(Pull Quote: “We were tired of having to turn toward high-end denim companies that have nothing to do with skating in order to get the quality or look we want.”-Angel Cabada)
What kind of focus groups did KR3W clothing test its name on before setting it in stone? None. “We just thought it looked cool,” explains KR3W Cofounder Angel Cabada about his new clothing venture’s creative spelling techniques.
KR3W is a new Costa Mesa, California-based clothing company that caters to the discerning taste of skaters. The fall apparel lineup features pants, jackets, fleece, hats, tees, and a number of accessories. On October 1, KR3W announced the first release in its signature series of clothing, the Andrew Reynolds jeans. The jeans have Reynolds’ signature screen-printed on the inside of the pocket and is made from preshrunk, black stretch denim. The second release in the signature series, the Greco pants, is expected to be coming down the line shortly.
The other brain behind the establishment of KR3W clothing is rising professional skater, Evan Hernandez. Cabada explains Hernandez’s role in founding KR3W: “He wanted to be involved, and he wanted to work toward partnership. I couldn’t deny the kid, the kid is amazing! E.H. is the future of skateboarding.” There is a business synergy between an upcoming pro in Hernandez and established skateboard-clothing connoisseur in Cabada-who still owns a stake in TSA clothing.
This synergy was exemplified in the creation of the KR3W team. Just two weeks after Cabada and Hernandez decided to make their fantasy of founding a clothing company together a reality, the whole team was onboard. KR3W has a diverse lineup of teamriders, featuring Andrew Reynolds, Erik Ellington, Tom Penny, Anthony Mosley, Evan Hernandez, Trainwreck, Jim Greco, and Greg Myers. According to Cabada, KR3W gives its riders “creative control on their own gear. They pretty much tell us what they want, and we try to make it as exact as possible. We run different cuts from the Tom Penny baggy feel to the Andrew Reynolds fitted look.”
The team has no problem showing support for the company due to their influence over their signature products. Cabada rationalizes this philosophy, stating, “There’s no reason to make gear they’re not going to support.” Skateboarding is fueled by creativity and personality, and KR3W is offering its riders the ability to express themselves through their signature series of clothing.
According to Cabada, the KR3W team has played an important role in the early success of the company. “We do demos, we’re doing RV tours, and the team rocks the gear with no questions,” he says. From September 23 through 31, team members Tom Penny, Erik Ellington, Trainwreck, and Evan Hernandez embarked from St. George, Utah on an eight-day RV tour ending in Lakewood, California. KR3W believes the best way for a team to showcase their talents and their sponsors’ digs is to take it to the street, guerrilla-style. “We just want to be in business for a long time and take care of our people and give to the sport as much as possible,” explains Cabada.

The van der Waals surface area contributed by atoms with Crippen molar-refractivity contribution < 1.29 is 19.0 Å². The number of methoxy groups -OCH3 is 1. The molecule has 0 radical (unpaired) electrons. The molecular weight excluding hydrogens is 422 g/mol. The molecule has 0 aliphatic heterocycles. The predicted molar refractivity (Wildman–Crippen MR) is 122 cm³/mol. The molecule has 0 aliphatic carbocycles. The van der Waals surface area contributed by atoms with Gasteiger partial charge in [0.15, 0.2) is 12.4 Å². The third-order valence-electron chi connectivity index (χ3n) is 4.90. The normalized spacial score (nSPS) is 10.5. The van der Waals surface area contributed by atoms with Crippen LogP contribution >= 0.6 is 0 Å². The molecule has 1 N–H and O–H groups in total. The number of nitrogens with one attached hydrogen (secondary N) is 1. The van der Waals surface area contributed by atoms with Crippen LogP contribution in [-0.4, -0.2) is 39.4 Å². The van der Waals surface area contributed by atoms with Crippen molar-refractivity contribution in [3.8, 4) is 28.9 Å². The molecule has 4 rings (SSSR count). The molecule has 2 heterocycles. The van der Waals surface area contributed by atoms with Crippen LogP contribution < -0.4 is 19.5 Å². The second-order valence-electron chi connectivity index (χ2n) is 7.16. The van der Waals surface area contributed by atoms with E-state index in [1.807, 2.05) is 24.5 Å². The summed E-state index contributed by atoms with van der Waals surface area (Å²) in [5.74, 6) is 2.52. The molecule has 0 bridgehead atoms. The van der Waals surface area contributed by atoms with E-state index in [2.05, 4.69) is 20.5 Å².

In a highly diversified skateboarding marketplace, KR3W is trying to innovate and create products that are both functional and fashionable-the two make-or-break traits skaters seek in their clothing. “KR3W premium denim is definitely different. I see lots of skaters wearing Diesel, Seven, and so on. What have those brands done for skateboarding lately? Basically, we were tired of having to turn toward high-end denim companies that have nothing to do with skating in order to get the quality or look we want. Our solution was to go the extra mile by sourcing the same top-quality denim, washes, and manufacturing where the high-end companies do, refusing to cut corners along the way.”
Laurie Pevey, owner of Tekgnar skate shop in Austin, Texas, has been carrying KR3W clothing since it was first offered: “We try and stay ahead of the curve, trry to carry stuff before it gets trendy. We like to set the trends.” She explained that when she started carrying KR3W clothing it was simply T-shirts and hats, but when its denim started rolling in, she was sold: “We looked at the goods and felt that they were quality. The fit is nice in the denim.” According to Pevey, name recognition with KR3W clothing is building steam, and many skaters are coming into her shop and asking for it.
KR3W products are available to consumers at online retailers such as CCS, Active Mailorder, SkatePark of Tampa, and many local skate shops. The clothes are distributed in the U.S. by One Distribution, in Canada by Timebomb, and by Sonik in Japan. Products are manufactured in China, Korea, Italy, and the U.S.
KR3W has all the chips lined up to be a profitable company, but when asked if they have plans to diversify from simply making clothing to expanding into other skate-related markets, Cabada replied, “Only time will tell.”